Explore further © 2017 Phys.org This document is subject to copyright. Apart from any fair dealing for the purpose of private study or research, no part may be reproduced without the written permission. The content is provided for information purposes only. More information: J0811+4730: the most metal-poor star-forming dwarf galaxy known, arXiv:1709.00202 [astro-ph.GA] arxiv.org/abs/1709.00202AbstractWe report the discovery of the most metal-poor dwarf star-forming galaxy (SFG) known to date, J0811+4730. This galaxy, at a redshift z=0.04444, with a SDSS g-band absolute magnitude M_g = -15.41 mag and a stellar mass M* = 10^6.24} – 10^6.29 Msun, was selected by inspecting the spectroscopic data base in the Data Release 13 (DR13) of the Sloan Digital Sky Survey (SDSS). LBT/MODS spectroscopic observations reveal its oxygen abundance to be 12 + log O/H = 6.98 +/- 0.02, the lowest ever observed for a SFG. J0811+4730 strongly deviates from the main-sequence defined by SFGs in the emission-line diagnostic diagrams and the metallicity – luminosity diagram. These differences are caused mainly by the extremely low oxygen abundance in J0811+4730, which is ~10 times lower than that in main-sequence SFGs with similar luminosities. By fitting the spectral energy distributions of the Sloan Digital Sky Survey (SDSS) and LBT spectra, we find that a considerable fraction of the galaxy stellar mass was formed during the most recent burst of star formation. Metal-poor star-forming galaxies are considered to be the best local analogs of dwarf galaxies at high redshifts that played an essential role in the reionization of the universe. Due to their proximity they offer an excellent opportunity for astronomers to conduct detailed observations and studies that are not possible when it comes to high-redshift galaxies.J0811+4730 was first identified in 2016 by the Sloan Digital Sky Survey (SDSS) as a compact dwarf SFG with a potential very low metallicity. At a redshift of about 0.04, this galaxy has a SDSS g-band absolute magnitude of -15.41 and a star formation rate of approximately 0.48 solar masses per year.Now, new spectroscopic observations conducted by a team of astronomers led by Yuri Izotov of the Main Astronomical Observatory in Kiev, Ukraine, reveal that this galaxy is extremely metal-deficient.For their studies, the researchers used LBT’s two spectrographs equipped with high-resolution CCDs. The observations, carried out in February 2017, allowed the team to obtain spectra of J0811+4730, crucial for measuring its element abundances, including its extremely low metallicity.”In this paper we present Large Binocular Telescope (LBT) spectrophotometric observations of the compact star-forming galaxy (SFG) J0811+4730 selected from the Data Release 13 (DR13) of the Sloan Digital Sky Survey (SDSS),” the astronomers wrote in the paper.The researchers were able to measure the oxygen content of J0811+4730 and compare it with models to estimate its metallicity. They found that the oxygen abundance of this star-forming galaxy is the lowest ever observed for an SFG. Such low oxygen abundance compared with models indicates that J0811+4730 is the most metal-poor dwarf SFG so far discovered.”J0811+4730 strongly deviates from the main sequence defined by SFGs in the emission-line diagnostic diagrams and the metallicity – luminosity diagram,” the paper reads.The scientists emphasized that J0811+4730 is strongly offset in oxygen abundance, which was also detected in other galaxies with very low metallicities. However, the cause of this offset is still debated.Some researchers attribute these deviations to the enhanced brightnesses of the galaxies undergoing active star formation. Others assume that these galaxies can also be chemically unevolved objects with a short star formation history, having metallicities too low for their high luminosities. Furthermore, one hypothesis suggests such offset may be caused by the infall of gas from galactic halos.”This offset can probably be explained by a combination of its chemically unevolved nature, an enhanced brightness of its star-forming regions, and gas infall resulting in the dilution of the more metal-rich gas in the inner region by the outer more metal-poor gas in the halo,” the authors of the paper concluded. Astronomers discover the most metal-poor galaxy in the local universe Citation: The most metal-poor dwarf star-forming galaxy found (2017, September 5) retrieved 18 August 2019 from https://phys.org/news/2017-09-metal-poor-dwarf-star-forming-galaxy.html (Phys.org)—Using the Large Binocular Telescope (LBT), a group of astronomers has found that the star-forming galaxy (SFG) J0811+4730 is the most metal-poor dwarf SFG known to date. The finding is detailed in a paper published online on Sept. 1 on the arXiv pre-print repository. The rest-frame LBT spectrum of J0811+4730 uncorrected for extinction. Credit: Izotov et al., 2017.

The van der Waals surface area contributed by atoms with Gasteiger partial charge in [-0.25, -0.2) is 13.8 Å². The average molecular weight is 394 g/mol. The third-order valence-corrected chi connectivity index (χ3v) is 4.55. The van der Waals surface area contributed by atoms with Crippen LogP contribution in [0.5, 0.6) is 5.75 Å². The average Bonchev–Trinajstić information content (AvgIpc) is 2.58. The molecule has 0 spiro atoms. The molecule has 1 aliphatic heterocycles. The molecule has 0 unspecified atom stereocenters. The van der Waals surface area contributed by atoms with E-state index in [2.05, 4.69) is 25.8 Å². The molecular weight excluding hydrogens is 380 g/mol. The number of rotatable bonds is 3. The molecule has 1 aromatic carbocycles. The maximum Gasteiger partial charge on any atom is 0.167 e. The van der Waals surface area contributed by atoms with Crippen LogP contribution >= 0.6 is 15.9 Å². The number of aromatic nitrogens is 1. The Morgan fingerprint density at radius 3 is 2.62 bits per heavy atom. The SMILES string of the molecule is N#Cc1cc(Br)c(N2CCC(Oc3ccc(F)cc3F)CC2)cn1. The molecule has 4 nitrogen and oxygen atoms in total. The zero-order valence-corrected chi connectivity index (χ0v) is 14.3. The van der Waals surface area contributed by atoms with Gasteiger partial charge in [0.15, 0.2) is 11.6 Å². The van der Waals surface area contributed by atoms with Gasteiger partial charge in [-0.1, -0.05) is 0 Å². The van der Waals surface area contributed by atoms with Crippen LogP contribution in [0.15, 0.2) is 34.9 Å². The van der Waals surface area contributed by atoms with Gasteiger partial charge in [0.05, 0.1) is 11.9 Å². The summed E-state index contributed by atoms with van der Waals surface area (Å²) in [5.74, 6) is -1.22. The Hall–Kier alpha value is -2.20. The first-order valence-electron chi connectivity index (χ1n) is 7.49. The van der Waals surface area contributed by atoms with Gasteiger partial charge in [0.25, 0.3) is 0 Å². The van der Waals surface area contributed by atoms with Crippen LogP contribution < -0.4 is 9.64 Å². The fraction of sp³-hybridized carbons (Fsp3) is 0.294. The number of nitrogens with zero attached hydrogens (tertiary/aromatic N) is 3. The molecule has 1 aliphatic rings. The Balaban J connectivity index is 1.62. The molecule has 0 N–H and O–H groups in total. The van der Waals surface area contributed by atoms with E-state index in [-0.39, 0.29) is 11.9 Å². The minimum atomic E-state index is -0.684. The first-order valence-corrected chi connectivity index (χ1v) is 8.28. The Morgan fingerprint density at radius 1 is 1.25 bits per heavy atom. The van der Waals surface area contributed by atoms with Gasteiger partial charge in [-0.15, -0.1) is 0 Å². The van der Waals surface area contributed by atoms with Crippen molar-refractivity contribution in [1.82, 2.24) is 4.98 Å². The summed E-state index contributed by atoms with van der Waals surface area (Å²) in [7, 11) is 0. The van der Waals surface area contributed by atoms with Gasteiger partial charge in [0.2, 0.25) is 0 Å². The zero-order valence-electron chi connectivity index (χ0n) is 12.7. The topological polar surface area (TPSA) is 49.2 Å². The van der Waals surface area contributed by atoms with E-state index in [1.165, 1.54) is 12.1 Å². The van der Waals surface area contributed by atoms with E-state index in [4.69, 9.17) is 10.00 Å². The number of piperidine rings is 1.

French Artist Thomas Henriot’s exhibition titled, Across the City brings together Thomas encapsulates his experience of numerous journeys in Morocco, Lebanon, Togo, China, Argentina, Oman, Mali, Mauritania, USA, Cuba, Brazil and particularly India. India marked an essential stage in his approach which places his paintings in the heart of a different culture, in a concentration close to meditation.His drawings are Ink on Japanese rice paper scrolls 45 centimetres wide and sometimes up to 25 metres long which he unwinds as the progression of the drawing goes along, composing in a near-spontaneous way. Also Read – ‘Playing Jojo was emotionally exhausting’The artist uses his art as a link and a language to create contact with unknown spectators who witness the elaboration of his works.He juxtaposes in figurative motif, landscapes, architectures, characters, the rubbing of real elements which are at his disposal around him. The liveliness, its continuity, the magnitude of the movement give an originality to all these travel documentaries, album of memories.The artist draws on the ground several works in a row without interruption, in public, and the presence of his body in working, leaves its mark forever in these rolls carried with him, light and nomadic paintings.The experience of his numerous journeys in India, and particularly to Banaras, marked an essential stage to his approach which places his paintings in the heart of a different culture, in a concentration close to the realm of meditation.When: Till 15 DecemberWhere: Gallery Romain Rolland, Alliance Francais